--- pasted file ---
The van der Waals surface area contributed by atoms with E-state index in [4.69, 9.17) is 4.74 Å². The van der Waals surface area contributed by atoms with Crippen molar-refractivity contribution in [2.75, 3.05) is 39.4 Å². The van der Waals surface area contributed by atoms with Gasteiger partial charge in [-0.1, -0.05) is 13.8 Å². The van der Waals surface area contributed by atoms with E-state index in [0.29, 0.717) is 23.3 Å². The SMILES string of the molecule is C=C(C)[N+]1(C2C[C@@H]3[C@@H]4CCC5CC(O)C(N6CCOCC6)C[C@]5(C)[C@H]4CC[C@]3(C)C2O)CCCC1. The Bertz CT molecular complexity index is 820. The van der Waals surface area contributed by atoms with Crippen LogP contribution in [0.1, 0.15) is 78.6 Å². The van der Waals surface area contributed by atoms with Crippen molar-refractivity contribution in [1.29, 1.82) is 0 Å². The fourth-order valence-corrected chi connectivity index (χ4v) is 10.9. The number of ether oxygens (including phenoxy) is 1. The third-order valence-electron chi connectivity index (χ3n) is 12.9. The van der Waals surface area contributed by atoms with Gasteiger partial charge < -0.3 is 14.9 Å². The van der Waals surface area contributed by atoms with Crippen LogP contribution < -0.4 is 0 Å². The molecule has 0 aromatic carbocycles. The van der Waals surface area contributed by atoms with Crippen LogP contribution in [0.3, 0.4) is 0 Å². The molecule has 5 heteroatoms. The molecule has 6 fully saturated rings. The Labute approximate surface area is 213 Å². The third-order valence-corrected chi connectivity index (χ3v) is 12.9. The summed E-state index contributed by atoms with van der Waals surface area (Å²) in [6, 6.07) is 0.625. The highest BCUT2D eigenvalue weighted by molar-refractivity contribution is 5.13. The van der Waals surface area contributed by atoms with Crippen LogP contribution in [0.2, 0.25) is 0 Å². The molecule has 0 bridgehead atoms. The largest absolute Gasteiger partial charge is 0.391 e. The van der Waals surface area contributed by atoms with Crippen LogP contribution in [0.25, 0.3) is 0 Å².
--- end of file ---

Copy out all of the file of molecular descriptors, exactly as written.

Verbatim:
The van der Waals surface area contributed by atoms with E-state index in [4.69, 9.17) is 4.74 Å². The van der Waals surface area contributed by atoms with Crippen molar-refractivity contribution in [2.75, 3.05) is 39.4 Å². The van der Waals surface area contributed by atoms with Gasteiger partial charge in [-0.1, -0.05) is 13.8 Å². The van der Waals surface area contributed by atoms with E-state index in [0.29, 0.717) is 23.3 Å². The SMILES string of the molecule is C=C(C)[N+]1(C2C[C@@H]3[C@@H]4CCC5CC(O)C(N6CCOCC6)C[C@]5(C)[C@H]4CC[C@]3(C)C2O)CCCC1. The Bertz CT molecular complexity index is 820. The van der Waals surface area contributed by atoms with Crippen LogP contribution in [0.1, 0.15) is 78.6 Å². The van der Waals surface area contributed by atoms with Crippen molar-refractivity contribution in [1.29, 1.82) is 0 Å². The fourth-order valence-corrected chi connectivity index (χ4v) is 10.9. The number of ether oxygens (including phenoxy) is 1. The third-order valence-electron chi connectivity index (χ3n) is 12.9. The van der Waals surface area contributed by atoms with Gasteiger partial charge < -0.3 is 14.9 Å². The van der Waals surface area contributed by atoms with Crippen LogP contribution < -0.4 is 0 Å². The molecule has 0 aromatic carbocycles. The van der Waals surface area contributed by atoms with Crippen LogP contribution in [0.3, 0.4) is 0 Å². The molecule has 5 heteroatoms. The molecule has 6 fully saturated rings. The Labute approximate surface area is 213 Å². The third-order valence-corrected chi connectivity index (χ3v) is 12.9. The summed E-state index contributed by atoms with van der Waals surface area (Å²) in [6, 6.07) is 0.625. The highest BCUT2D eigenvalue weighted by molar-refractivity contribution is 5.13. The van der Waals surface area contributed by atoms with Crippen LogP contribution in [0.2, 0.25) is 0 Å². The molecule has 0 bridgehead atoms. The largest absolute Gasteiger partial charge is 0.391 e. The van der Waals surface area contributed by atoms with Crippen LogP contribution in [0.25, 0.3) is 0 Å².